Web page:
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5 years

Posts: 7

Thanks for the nice P1A pictures... I have open the following books about Lightning....in all there is a the report of the first flight by Roland Beamont about the airbrakes: ...books of Martin W;Bowman " " Tim Mc Lelland " " Peter Caygill......extract: "(P1A WG760) airbrakes:only to be used in emergency due to severe nose-up trim change and heavy buffet" this join the Wokka Bob explanation! ...I have red the same report in Aeroplane monthly and Flight magazine...too! I will try BAE Systems Heritage...
Profile picture for user Wokka Bob

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8 years 4 months

Posts: 384

BAe Systems Heritage Department produce a 46 page booklet (The English Electric P1 Supersonic Fighter Concept) for a small fee, see http://www.w823.co.uk/ke_books.htm . From it comes the following; the airbrakes provided plenty of drag, but deflected airflow downwards across the tailplane causing a serious and unacceptable nose-up trim change. The airbrakes were left closed and the prototypes flown in such a manner that they were not needed. As stated previously the airbrakes are still visible on both WG760 & 763. Hope this clarifies the reason why there are no photos. Bob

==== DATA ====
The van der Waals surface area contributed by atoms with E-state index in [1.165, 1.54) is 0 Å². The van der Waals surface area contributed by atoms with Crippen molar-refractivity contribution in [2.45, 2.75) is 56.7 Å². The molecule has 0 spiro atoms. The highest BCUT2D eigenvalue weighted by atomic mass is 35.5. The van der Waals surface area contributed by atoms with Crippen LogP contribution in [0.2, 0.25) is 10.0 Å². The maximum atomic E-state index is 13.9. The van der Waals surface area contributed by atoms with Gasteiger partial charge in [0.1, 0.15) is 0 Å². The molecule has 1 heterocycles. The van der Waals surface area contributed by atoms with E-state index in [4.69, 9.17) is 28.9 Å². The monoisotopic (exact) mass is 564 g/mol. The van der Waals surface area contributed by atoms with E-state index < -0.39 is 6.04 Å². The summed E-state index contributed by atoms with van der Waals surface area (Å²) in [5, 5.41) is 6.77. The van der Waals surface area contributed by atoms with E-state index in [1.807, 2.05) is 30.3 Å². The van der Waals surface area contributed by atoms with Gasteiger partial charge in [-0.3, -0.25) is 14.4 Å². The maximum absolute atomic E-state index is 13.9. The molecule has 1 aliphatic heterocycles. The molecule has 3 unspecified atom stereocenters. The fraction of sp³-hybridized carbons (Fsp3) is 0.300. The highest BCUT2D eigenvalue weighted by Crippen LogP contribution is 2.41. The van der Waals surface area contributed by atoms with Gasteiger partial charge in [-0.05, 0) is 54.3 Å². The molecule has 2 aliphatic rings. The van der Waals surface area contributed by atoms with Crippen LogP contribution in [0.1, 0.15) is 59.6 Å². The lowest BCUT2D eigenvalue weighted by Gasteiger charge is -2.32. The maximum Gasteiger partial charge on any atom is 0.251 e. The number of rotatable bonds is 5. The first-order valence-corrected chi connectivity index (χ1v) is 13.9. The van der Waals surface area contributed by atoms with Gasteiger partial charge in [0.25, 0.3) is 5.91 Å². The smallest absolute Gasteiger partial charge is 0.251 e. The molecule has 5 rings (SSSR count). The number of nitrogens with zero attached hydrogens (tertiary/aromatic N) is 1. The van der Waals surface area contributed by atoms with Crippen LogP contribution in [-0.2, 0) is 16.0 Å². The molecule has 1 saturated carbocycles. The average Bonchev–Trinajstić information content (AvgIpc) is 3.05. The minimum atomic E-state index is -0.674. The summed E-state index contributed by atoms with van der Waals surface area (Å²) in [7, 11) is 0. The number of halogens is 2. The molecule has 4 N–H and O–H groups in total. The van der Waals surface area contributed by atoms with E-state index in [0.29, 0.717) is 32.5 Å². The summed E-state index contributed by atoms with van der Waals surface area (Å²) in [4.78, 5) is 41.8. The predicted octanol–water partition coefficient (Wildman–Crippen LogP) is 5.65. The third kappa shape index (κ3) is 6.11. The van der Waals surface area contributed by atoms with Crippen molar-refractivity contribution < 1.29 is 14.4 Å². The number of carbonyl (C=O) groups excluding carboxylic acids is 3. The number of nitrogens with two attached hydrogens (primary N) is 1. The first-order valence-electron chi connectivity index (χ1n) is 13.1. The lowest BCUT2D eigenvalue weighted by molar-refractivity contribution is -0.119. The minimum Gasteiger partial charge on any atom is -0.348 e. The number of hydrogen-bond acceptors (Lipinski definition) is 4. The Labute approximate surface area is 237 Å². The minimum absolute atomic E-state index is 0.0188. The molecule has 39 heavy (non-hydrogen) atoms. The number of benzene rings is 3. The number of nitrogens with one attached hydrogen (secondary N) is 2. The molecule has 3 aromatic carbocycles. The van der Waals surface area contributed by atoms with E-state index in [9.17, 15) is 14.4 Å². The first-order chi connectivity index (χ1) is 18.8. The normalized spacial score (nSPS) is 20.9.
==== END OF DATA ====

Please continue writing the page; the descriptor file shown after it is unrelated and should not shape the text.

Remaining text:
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5 years

Posts: 7

Hello ,I'm back (perhaps for the last time!) As it was written in FLIGHT magazine,if the hinges was on the trailing edge,the airbrake opened like a suicide car door!It seem incredible but I have discovered a picture of the MC DONNELL XF-88 with the first airbrake model tried open! [ATTACH=JSON]{"data-align":"none","data-size":"full","title":"zDSCN3063b.jpg","data-attachmentid":3867352}[/ATTACH] This airbrake have had the same effect described by R Beamont on the P1 and have been also modified latter. Only an examination of the WG760 at RAF Cosford could confirm and perhaps showing the hydraulic jack (locked for the further test flights).